His job approval stands at 41 percent in the latest Gallup track (with 53 percent disapproval, a phenomenon colloquially known as “underwater.”) He has stood lower — at 38 percent in Gallup’s tracking in the summer and again fall of 2011.)
Yet, the worst American president since World War II?
That’s what 33 percent of the voters surveyed by the Quinnipiac University National Poll say. Another 28 percent named former President George W. Bush.
Ronald Reagan ranked highest, with 35 percent going with the Gipper. Bill Clinton ran a distant second, with 18 percent identifying themselves as “Friends of Bill.”
Furthermore, 45 percent of those surveyed say the country would be better off if Republican Mitt Romney had won the 2012 presidential election.
Dig a little deeper and here are a few more twists:
While the greatest number of those surveyed name Obama as the worst commander-in-chief since World War II, the respondents are statistically divided over who was worse, Obama or Bush. And it is, after all, one third of those surveyed. Combined, nearly two thirds identify two presidents.
It’s the Republicans surveyed who really skew the numbers against Obama in the Quinnipiac contest: 63 percent of Republicans surveyed naming him as the worst, while just 4 percent of Democrats say so. Similarly, 28 percent of Democrats surveyed picked Bush as the worst, and 5 percent of Republicans did.
Richard Nixon, who resigned in the face of impeachment, was named by just 13 percent overall — making him a distant third-worst behind Obama and Bush in the survey. All of the other nine presidents were flunked by just single-digit shares of those surveyed — which suggests that history has a way of healing any bad feelings about anyone.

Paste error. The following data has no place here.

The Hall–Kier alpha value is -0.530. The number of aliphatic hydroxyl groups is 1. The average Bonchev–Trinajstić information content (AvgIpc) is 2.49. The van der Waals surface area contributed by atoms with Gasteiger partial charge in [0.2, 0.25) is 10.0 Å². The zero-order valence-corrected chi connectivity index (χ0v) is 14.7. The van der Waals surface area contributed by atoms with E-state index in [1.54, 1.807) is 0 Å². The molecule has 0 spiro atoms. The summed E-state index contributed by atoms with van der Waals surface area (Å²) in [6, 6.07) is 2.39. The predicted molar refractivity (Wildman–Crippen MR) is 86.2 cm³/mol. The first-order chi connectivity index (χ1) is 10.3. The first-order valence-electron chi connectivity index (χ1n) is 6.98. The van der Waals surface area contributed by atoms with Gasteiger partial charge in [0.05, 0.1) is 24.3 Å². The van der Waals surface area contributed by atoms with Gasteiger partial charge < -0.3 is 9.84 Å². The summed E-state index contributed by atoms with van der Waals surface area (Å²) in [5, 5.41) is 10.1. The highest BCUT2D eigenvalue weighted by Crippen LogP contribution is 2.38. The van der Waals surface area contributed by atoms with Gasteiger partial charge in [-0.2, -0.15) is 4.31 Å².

Which all adds up to one fact:
The share of those saying Romney would have made a better president is smaller than the percentage of Americans who actually voted for him in 2012. The percentage of voters calling Obama the worst president is significantly smaller than the number who say they disapprove of the job he is performing.
In other words, there is within any of these polls a share of voters who don’t like the president. Give them a list of modern-day presidents, and they’ll put him atop the ranking of the worst leaders. And partisans line up in numbers guaranteed to accentuate the criticism for any one leader.
What is more relevant than this contest among presidents living and dead is the actual standing of the chief executive holding the office today.
Obama has his work cut out for him.
“Over the span of 69 years of American history and 12 presidencies, President Barack Obama finds himself with President George W. Bush at the bottom of the popularity barrel,” says Tim Malloy, assistant director of the Quinnipiac University Poll, in a statement accompanying the poll report.
And that poses a distinct political problem for a president facing a recalcitrant Congress heading into the final two years of his term.
Congress, too, is suffering low public approval: 16 percent at Gallup.
“Sue me,” the president said publicly yesterday, alluding to House Speaker John Boehner’s threat to sue the president for his perceived overuse of executive powers at a time of congressional inaction. Not an auspicious start to a summer of public polling on either centers of power.
— POLITICO (@politico) July 2, 2014